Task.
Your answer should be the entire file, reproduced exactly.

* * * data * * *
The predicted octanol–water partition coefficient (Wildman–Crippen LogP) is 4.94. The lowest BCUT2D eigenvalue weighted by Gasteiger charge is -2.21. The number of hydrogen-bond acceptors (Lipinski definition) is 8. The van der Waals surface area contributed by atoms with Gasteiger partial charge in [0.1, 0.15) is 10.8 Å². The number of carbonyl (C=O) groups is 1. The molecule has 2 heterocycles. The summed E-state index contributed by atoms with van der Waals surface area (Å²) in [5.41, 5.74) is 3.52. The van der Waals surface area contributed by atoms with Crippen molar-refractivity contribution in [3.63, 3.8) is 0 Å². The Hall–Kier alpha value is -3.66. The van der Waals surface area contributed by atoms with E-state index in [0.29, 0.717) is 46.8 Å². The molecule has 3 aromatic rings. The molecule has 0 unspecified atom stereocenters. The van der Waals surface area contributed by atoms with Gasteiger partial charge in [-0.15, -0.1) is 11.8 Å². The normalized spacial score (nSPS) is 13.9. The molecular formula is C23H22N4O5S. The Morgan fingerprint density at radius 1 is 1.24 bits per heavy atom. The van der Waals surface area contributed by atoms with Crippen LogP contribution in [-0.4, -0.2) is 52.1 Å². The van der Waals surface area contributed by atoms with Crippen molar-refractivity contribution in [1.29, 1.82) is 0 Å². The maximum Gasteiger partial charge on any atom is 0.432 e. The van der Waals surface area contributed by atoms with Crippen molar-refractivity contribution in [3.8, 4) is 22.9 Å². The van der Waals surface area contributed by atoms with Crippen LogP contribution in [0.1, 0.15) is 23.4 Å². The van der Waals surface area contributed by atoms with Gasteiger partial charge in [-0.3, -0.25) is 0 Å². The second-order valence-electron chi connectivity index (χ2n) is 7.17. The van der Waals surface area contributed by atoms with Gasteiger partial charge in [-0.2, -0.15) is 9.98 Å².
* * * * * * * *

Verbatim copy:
The predicted octanol–water partition coefficient (Wildman–Crippen LogP) is 4.94. The lowest BCUT2D eigenvalue weighted by Gasteiger charge is -2.21. The number of hydrogen-bond acceptors (Lipinski definition) is 8. The van der Waals surface area contributed by atoms with Gasteiger partial charge in [0.1, 0.15) is 10.8 Å². The number of carbonyl (C=O) groups is 1. The molecule has 2 heterocycles. The summed E-state index contributed by atoms with van der Waals surface area (Å²) in [5.41, 5.74) is 3.52. The van der Waals surface area contributed by atoms with Crippen molar-refractivity contribution in [3.63, 3.8) is 0 Å². The Hall–Kier alpha value is -3.66. The van der Waals surface area contributed by atoms with E-state index in [0.29, 0.717) is 46.8 Å². The molecule has 3 aromatic rings. The molecule has 0 unspecified atom stereocenters. The van der Waals surface area contributed by atoms with Gasteiger partial charge in [-0.15, -0.1) is 11.8 Å². The normalized spacial score (nSPS) is 13.9. The molecular formula is C23H22N4O5S. The Morgan fingerprint density at radius 1 is 1.24 bits per heavy atom. The van der Waals surface area contributed by atoms with Crippen LogP contribution in [-0.4, -0.2) is 52.1 Å². The van der Waals surface area contributed by atoms with Crippen molar-refractivity contribution in [1.29, 1.82) is 0 Å². The maximum Gasteiger partial charge on any atom is 0.432 e. The van der Waals surface area contributed by atoms with Crippen molar-refractivity contribution in [3.8, 4) is 22.9 Å². The van der Waals surface area contributed by atoms with Crippen LogP contribution in [0.1, 0.15) is 23.4 Å². The van der Waals surface area contributed by atoms with Gasteiger partial charge in [-0.3, -0.25) is 0 Å². The second-order valence-electron chi connectivity index (χ2n) is 7.17. The van der Waals surface area contributed by atoms with Gasteiger partial charge in [-0.2, -0.15) is 9.98 Å².